The invisible COVID-19 graveyard
Intergenerational losses for the poorest young people and actions to address a human development pandemic
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The pandemic’s impact is unequivocally unequal. This is true for educational opportunity and outcomes as well as other dimensions: the poorest are far more vulnerable to the economic, health and learning support shocks of the pandemic.
Furthermore, policies to limit COVID-19’s transmission impose unequal burdens, exacerbating inequality and poverty. This is magnified for the youngest, with the pandemic unleashing large negative spillover impacts for children, and these effects are compounded for those in poorer households. Parenting practices and a stable environment during a child’s early years are critical in determining outcomes in later life. The addition of formal learning becomes vital in later childhood and teenage years for determining life outcomes in adulthood.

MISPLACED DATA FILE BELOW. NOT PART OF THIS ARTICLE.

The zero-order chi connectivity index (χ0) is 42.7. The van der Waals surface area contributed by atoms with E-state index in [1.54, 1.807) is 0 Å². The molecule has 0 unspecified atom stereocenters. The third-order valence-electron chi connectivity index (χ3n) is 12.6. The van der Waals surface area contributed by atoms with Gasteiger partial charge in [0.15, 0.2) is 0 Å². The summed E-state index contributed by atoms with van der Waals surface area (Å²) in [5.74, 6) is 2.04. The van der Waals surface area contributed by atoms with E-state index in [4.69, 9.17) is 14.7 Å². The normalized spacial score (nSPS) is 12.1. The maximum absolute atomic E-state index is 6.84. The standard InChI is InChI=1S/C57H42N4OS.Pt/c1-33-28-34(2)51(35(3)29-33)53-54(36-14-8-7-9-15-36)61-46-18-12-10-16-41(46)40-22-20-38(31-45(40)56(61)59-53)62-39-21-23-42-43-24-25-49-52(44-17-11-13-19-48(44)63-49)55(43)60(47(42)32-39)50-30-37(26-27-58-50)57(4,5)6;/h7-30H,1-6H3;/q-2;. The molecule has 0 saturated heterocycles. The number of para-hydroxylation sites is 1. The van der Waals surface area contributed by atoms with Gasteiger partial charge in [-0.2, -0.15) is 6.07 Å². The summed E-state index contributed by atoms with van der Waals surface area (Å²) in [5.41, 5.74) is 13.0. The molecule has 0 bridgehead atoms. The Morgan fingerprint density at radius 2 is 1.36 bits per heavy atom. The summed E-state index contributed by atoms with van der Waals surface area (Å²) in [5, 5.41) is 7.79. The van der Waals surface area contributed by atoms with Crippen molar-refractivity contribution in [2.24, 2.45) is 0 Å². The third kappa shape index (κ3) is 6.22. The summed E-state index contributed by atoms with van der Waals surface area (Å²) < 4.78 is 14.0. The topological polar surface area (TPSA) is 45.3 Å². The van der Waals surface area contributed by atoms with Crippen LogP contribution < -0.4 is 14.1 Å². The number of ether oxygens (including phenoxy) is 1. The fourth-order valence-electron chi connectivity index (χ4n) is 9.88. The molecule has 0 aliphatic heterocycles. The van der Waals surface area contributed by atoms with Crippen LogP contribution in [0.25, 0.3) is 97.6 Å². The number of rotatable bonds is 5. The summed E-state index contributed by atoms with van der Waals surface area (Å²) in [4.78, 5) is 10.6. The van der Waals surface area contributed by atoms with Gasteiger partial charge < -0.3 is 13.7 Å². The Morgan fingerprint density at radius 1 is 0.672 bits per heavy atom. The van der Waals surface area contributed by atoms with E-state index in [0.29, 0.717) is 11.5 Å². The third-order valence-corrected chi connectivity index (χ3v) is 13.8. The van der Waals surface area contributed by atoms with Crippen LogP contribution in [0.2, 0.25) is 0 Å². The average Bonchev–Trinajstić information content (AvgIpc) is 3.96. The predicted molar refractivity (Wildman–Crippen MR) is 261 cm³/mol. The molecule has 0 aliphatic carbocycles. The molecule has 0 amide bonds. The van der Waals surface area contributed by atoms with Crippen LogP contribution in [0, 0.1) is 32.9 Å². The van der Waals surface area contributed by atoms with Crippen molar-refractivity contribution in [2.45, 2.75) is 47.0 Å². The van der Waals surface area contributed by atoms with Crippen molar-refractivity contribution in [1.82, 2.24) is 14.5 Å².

Emerging evidence suggests that all these factors are heavily compromised through a set of mutually negatively reinforcing factors, including reduced “teleworkability” of poorer parents, digital poverty (infrastructure and connectivity), the absence of in-person learning, cramped living conditions, domestic violence, reduced nutritional inputs, compromised physical and mental well-being, the reversal of gender parity advances, restricted social and community interaction, and much more. The thread of support for effective parenting practices and access to formal learning is considerably weakened –if not altogether broken– for the youngest of the poor.